In case you aren’t already in the know, my fierce farm-to-table friend and fellow Food Network Star Emma Frisch writes a fabulous food blog called Frisch Kitchen. Emma’s blog focuses on what she calls “food with roots,” and recently she started a brilliant campaign called #5days5ways, where she highlights one ingredient over 5 days and shows 5 unique ways to use it.
Last week, Emma rolled out #5days5ways for Bristol Bay wild sockeye salmon in order to draw attention to the current problems they are facing in the bay. She asked ME if I wanted to participate by submitting a recipe and doing a cross post on Frisch Kitchen.
Does the Pope wear a funny hat?! OF COURSE I want in on this!
You might be wondering why would this Jersey girl would be so concerned with something happening all the way in Alaska?
Well, as your Star De La Mar and the self-appointed ambassador for Coastal Cuisine, I feel it’s my duty to spread the gospel about sustainability in the sea.
Years ago, we took what we pleased from the ocean without a care in the world. After all, it’s huge! And we assumed its bounty would last forever. But as time went on, the overfishing of certain species and destructive fishing methods lead to the massive exploitation and damage of our ocean’s ecosystem.
Yikes! So… now what?
Well, the damage has been done. But that doesn’t mean we need to avoid seafood all together forever. No way! You see, supporting sustainable seafood really comes down to just making educated, responsible choices. Oftentimes it’s not the fish itself that matters, but where in fact it came from.
There are plenty of folks out there still catching fish in less than environmentally friendly ways. But luckily, more and more fisheries are adapting to do it the right way in order to keep our ocean producing for generations to come. The Monterey Bay Aquarium puts out a yearly sustainable seafood guide so you can always keep track of the best choices to make.
Sustainable seafood is sourced in a way that minimizes environmental impact and preserves coastal ecosystems. The fishermen over in Bristol Bay, Alaska, have been doing it right for centuries. But, the impacts of the proposed Pebble Mine would be incredibly damaging to not only the salmon population, but to the local economy and the bellies it feeds.
As an east coast girl who lives off of seafood from my own back yard, getting to enjoy the rich, flavorful meat of Bristol Bay Sockeye Salmon is a real seasonal treat. We’re reaching the tail end of wild salmon season, but luckily it’s available frozen at an astonishingly high quality so we can enjoy it all year long.
The health and vitality of our ocean has a massive effect on our environment as a whole. That’s why it’s so important to stay informed about the problems that face our food system and to make educated choices. Ignorance rarely equates to actual bliss.
The recipe I created for this cause was inspired by a dish I made on the very first episode Food Network Star when Emma and I met for the very first time. It’s crazy to think it hasn’t even been a year, but that’s usually the way it goes when kindred spirits collide.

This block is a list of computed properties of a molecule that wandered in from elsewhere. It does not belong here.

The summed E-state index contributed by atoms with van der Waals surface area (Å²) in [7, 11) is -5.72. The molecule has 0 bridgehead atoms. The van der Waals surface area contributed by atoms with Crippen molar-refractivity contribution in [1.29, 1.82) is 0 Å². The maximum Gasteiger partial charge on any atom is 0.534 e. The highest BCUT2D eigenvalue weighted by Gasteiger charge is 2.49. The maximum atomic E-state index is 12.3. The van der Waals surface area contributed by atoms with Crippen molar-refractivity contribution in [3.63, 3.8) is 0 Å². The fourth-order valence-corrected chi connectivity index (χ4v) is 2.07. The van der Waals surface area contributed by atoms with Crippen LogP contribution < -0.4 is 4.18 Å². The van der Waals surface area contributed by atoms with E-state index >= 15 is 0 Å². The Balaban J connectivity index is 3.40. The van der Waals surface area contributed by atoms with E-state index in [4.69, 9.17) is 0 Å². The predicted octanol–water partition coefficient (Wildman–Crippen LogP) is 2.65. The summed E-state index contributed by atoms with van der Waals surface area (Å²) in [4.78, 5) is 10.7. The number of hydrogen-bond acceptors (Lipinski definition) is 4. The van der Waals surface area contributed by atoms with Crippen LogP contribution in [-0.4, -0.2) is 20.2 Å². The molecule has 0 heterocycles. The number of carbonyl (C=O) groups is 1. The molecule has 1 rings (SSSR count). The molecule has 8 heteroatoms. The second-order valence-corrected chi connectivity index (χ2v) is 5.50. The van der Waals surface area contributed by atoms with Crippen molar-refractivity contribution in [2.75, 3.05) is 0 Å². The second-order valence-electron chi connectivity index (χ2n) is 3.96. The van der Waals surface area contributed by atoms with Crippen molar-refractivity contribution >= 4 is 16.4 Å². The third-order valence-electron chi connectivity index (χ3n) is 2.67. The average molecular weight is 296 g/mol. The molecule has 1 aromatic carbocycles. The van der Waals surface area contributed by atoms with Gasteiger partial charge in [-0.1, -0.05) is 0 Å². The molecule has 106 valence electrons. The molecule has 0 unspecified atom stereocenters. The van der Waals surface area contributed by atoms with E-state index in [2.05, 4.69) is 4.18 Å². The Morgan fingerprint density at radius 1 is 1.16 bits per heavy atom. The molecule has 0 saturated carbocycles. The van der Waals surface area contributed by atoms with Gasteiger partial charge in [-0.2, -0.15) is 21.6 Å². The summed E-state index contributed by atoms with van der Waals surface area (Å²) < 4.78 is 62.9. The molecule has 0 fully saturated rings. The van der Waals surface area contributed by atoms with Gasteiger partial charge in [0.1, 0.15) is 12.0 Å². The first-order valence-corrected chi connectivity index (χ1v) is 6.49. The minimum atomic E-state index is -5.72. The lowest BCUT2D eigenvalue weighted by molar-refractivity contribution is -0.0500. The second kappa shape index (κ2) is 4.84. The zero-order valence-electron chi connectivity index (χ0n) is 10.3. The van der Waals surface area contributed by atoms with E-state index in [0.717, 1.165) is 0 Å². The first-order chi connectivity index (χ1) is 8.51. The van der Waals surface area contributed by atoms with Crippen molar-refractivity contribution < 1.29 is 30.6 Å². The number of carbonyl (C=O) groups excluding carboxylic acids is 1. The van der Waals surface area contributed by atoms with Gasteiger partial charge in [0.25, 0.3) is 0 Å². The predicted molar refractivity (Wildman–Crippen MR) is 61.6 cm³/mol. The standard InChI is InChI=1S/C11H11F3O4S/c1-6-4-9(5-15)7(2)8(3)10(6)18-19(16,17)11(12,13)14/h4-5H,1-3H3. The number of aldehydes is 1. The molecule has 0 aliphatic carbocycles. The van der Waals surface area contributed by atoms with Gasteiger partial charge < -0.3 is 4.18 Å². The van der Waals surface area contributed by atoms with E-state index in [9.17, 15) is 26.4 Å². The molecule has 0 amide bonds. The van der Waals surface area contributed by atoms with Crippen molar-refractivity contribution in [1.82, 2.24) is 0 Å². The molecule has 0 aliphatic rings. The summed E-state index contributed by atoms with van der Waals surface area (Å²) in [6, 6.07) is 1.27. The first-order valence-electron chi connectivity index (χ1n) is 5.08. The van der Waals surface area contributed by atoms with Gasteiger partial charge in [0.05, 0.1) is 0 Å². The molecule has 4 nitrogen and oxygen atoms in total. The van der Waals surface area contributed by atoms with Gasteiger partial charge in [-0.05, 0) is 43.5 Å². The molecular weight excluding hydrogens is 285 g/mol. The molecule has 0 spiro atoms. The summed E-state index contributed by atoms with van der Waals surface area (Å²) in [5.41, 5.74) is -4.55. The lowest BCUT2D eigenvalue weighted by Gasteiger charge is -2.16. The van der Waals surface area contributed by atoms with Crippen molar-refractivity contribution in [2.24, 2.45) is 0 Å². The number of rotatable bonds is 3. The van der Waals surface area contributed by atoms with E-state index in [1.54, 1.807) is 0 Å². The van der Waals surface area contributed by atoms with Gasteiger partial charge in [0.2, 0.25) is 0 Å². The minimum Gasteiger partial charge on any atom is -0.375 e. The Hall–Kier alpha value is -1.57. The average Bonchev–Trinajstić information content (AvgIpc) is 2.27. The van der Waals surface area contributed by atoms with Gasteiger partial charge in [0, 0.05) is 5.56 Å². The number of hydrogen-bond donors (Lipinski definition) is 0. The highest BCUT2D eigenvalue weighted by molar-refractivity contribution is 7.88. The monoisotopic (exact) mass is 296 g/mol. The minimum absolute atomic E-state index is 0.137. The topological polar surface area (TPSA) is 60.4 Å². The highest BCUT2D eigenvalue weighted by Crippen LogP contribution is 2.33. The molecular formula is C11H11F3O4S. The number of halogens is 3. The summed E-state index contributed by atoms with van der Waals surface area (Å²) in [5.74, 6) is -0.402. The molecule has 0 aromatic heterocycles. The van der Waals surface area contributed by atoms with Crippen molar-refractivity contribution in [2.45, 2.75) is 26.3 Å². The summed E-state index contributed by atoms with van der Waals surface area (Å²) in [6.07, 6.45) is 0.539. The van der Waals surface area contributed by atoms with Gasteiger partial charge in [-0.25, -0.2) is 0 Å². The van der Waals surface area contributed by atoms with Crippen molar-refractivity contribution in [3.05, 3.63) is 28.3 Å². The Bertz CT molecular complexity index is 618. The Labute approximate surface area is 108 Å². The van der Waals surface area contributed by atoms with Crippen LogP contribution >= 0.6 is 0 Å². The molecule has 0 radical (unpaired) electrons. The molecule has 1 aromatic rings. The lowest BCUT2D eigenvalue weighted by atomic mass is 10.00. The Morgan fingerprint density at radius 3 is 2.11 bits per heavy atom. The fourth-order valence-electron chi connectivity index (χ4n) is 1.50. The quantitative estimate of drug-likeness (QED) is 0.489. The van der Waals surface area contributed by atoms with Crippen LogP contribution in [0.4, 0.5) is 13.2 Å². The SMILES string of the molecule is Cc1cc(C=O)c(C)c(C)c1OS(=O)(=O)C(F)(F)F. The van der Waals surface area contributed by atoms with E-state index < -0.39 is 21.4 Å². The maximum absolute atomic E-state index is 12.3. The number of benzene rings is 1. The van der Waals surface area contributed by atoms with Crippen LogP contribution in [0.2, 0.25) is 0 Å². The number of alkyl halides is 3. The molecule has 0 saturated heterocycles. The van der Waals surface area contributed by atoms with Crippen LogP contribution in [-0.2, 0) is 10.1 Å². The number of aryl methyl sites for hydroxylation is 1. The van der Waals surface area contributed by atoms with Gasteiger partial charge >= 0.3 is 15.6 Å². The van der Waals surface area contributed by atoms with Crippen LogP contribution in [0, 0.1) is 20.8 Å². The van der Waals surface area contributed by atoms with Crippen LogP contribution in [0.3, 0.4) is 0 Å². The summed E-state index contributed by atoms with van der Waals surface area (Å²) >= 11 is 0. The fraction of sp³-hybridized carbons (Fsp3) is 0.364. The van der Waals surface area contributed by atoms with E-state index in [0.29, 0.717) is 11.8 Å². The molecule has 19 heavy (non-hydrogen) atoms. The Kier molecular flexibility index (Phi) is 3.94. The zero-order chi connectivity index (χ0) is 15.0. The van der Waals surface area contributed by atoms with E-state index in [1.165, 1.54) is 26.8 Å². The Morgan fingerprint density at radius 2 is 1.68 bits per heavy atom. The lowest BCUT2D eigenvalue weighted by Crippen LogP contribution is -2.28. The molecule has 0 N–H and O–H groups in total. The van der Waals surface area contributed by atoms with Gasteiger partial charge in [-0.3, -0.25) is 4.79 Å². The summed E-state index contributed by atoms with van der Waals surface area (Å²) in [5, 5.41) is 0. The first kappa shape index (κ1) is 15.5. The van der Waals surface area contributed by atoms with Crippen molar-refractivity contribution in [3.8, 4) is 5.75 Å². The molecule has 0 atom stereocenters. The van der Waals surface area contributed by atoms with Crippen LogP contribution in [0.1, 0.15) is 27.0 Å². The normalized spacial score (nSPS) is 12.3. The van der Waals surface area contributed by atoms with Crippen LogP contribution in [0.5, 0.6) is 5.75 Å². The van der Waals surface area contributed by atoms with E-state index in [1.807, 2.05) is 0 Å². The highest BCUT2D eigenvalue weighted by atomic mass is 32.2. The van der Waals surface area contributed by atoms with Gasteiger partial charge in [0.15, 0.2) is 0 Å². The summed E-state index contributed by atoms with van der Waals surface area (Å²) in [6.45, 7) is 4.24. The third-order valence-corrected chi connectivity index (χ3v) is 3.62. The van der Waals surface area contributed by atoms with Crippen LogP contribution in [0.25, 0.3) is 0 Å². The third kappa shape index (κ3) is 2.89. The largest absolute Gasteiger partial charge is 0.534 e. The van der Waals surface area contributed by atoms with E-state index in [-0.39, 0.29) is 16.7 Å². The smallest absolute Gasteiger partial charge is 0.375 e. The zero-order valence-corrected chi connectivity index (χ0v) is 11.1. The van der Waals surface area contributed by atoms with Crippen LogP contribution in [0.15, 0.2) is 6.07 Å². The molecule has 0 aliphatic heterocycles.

On Food Network Star, I made this as an appetizer with ahi tuna. But the rich, meaty flesh of this wild Sockeye salmon stands up perfectly to the bold flavors of soy and sesame.
Be sure to head over to Frisch Kitchen and take a peek at the other incredible recipes submitted by top chefs around the country. I’m especially intrigued by Rob Kinneen’s Bristol Bay Sockeye Salmon Soup and Tom Douglas’ Sockeye Salmon Gravlax with Chive Cream Cheese and Rye Toasts. Which recipes are you going to try first?!
Learn more about how YOU can help protect Bristol Bay by clicking here.
- 1/2 cup soy sauce
- 1/2 cup water
- 1/2 cup sugar
- 1 cup sesame seeds (black and white mixed)
- 4 Sockeye Salmon Filets (6-8oz each), skin removed 1 teaspoon salt
- 1/2 cup Dijon mustard
- 2 tablespoons vegetable oil
- 3 scallions, green tops only, thinly sliced on a bias
- Combine the first three ingredients in a medium saucepan and bring to a boil. Reduce the heat and let simmer for about 20 minutes until the liquid reduces by half and becomes syrupy. Pour into a bowl and set aside to cool.
- Pour the sesame seeds onto a large plate or pan. Pat the salmon dry and sea- son with salt. Take one salmon filet at a time, and spread each side with about a tablespoon of mustard. Then press it into the sesame seeds to evenly coat each side. Set aside and repeat with the remaining fish.
- Heat the oil in a large cast iron or nonstick skillet, about medium-high heat. When the oil is shimmering and hot, carefully place each filet in the pan. It’s important not to overcrowd the pan, so if it doesn’t look like they will all comfortably fit, do it in batches. Cook for about 2 minutes, then carefully flip it over to the other side. Cook for one more minute (two if you prefer it well done) and remove from the pan.
- Drizzle with the sweet soy glaze and sprinkle with scallions. Serve with steamed baby bok choy and rice if desired.
- * Soy glaze will make more than needed. Store any extra glaze in an airtight container in the refrigerator for up to a month.